On February 2, 1994, petitioner was notified that PHI had fully paid the balance of the purchase price of the subject bidding. On February 7, 1994, the APT notified petitioner that PHI had exercised its option to top the highest bid and that the COP had approved the same on January 6, 1994. On February 24, 1994, the APT and PHI executed a Stock Purchase Agreement. Consequently, petitioner filed with this Court a Petition for Mandamus under G.R. No. 114057. On May 11, 1994, said petition was referred to the Court of Appeals. On July 18, 1995, the Court of Appeals denied the same for lack of merit. It ruled that the petition for mandamus was not the proper remedy to question the constitutionality or legality of the right of first refusal and the right to top that was exercised by KAWASAKI/PHI, and that the matter must be brought "by the proper party in the proper forum at the proper time and threshed out in a full blown trial." The Court of Appeals further ruled that the right of first refusal and the right to top are prima facie legal and that the petitioner, "by participating in the public bidding, with full knowledge of the right to top granted to KAWASAKI/[PHILYARDS] is…estopped from questioning the validity of the award given to [PHILYARDS] after the latter exercised the right to top and had paid in full the purchase price of the subject shares, pursuant to the ASBR." Petitioner filed a Motion for Reconsideration of said Decision which was denied on March 15, 1996. Petitioner thus filed a Petition for Certiorari with this Court alleging grave abuse of discretion on the part of the appellate court.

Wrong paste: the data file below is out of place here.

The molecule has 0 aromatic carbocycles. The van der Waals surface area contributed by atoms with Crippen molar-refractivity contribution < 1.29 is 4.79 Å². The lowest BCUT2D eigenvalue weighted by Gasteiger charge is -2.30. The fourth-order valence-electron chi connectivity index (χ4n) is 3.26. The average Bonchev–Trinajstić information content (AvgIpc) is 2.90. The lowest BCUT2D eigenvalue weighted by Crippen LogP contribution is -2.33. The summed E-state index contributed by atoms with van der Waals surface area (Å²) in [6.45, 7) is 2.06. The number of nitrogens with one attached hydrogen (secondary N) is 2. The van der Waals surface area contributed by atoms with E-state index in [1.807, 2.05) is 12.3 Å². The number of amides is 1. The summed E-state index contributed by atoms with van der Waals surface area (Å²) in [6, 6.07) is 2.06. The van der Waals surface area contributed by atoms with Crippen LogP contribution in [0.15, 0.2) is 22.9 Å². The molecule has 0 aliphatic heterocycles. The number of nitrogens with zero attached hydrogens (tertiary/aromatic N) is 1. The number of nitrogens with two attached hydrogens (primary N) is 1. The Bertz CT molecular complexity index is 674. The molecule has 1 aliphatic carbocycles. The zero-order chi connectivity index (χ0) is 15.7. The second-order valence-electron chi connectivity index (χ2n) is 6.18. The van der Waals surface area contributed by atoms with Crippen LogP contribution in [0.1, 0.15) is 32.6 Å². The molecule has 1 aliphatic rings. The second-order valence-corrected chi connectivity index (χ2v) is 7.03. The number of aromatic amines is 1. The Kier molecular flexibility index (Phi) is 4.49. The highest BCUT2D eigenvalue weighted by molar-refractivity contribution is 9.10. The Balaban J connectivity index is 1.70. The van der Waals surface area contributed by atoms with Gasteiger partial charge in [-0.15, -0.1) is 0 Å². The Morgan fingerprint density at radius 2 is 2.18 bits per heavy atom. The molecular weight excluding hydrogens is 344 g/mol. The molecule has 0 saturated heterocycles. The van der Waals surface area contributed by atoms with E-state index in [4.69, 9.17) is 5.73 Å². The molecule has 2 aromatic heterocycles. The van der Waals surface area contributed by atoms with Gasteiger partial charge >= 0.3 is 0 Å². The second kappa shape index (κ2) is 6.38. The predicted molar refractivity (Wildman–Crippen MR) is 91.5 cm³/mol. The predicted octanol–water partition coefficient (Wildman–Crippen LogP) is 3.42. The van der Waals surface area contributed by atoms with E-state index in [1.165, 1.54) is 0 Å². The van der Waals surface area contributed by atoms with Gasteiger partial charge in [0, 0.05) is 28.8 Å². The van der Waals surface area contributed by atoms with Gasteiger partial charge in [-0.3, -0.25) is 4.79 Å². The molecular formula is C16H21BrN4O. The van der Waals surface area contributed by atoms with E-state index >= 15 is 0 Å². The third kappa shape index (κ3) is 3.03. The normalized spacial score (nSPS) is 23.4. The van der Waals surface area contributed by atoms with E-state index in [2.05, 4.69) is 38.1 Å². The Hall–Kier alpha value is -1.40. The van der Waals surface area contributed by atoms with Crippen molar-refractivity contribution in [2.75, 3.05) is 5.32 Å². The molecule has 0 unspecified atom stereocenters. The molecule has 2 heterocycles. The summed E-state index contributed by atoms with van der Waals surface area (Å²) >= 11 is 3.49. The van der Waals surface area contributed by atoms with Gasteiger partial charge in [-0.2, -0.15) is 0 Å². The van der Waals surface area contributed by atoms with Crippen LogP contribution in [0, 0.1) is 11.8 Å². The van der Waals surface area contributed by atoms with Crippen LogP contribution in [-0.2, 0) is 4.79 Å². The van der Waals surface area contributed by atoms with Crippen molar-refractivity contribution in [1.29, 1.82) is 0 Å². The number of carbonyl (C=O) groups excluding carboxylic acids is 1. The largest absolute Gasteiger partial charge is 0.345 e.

On November 20, 2000, this Court rendered x x x [a] Decision ruling among others that the Court of Appeals erred when it dismissed the petition on the sole ground of the impropriety of the special civil action of mandamus because the petition was also one of certiorari. It further ruled that a shipyard like PHILSECO is a public utility whose capitalization must be sixty percent (60%) Filipino-owned. Consequently, the right to top granted to KAWASAKI under the Asset Specific Bidding Rules (ASBR) drafted for the sale of the 87.67% equity of the National Government in PHILSECO is illegal — not only because it violates the rules on competitive bidding — but more so, because it allows foreign corporations to own more than 40% equity in the shipyard. It also held that "although the petitioner had the opportunity to examine the ASBR before it participated in the bidding, it cannot be estopped from questioning the unconstitutional, illegal and inequitable provisions thereof." Thus, this Court voided the transfer of the national government's 87.67% share in PHILSECO to Philyard[s] Holdings, Inc., and upheld the right of JG Summit, as the highest bidder, to take title to the said shares, viz: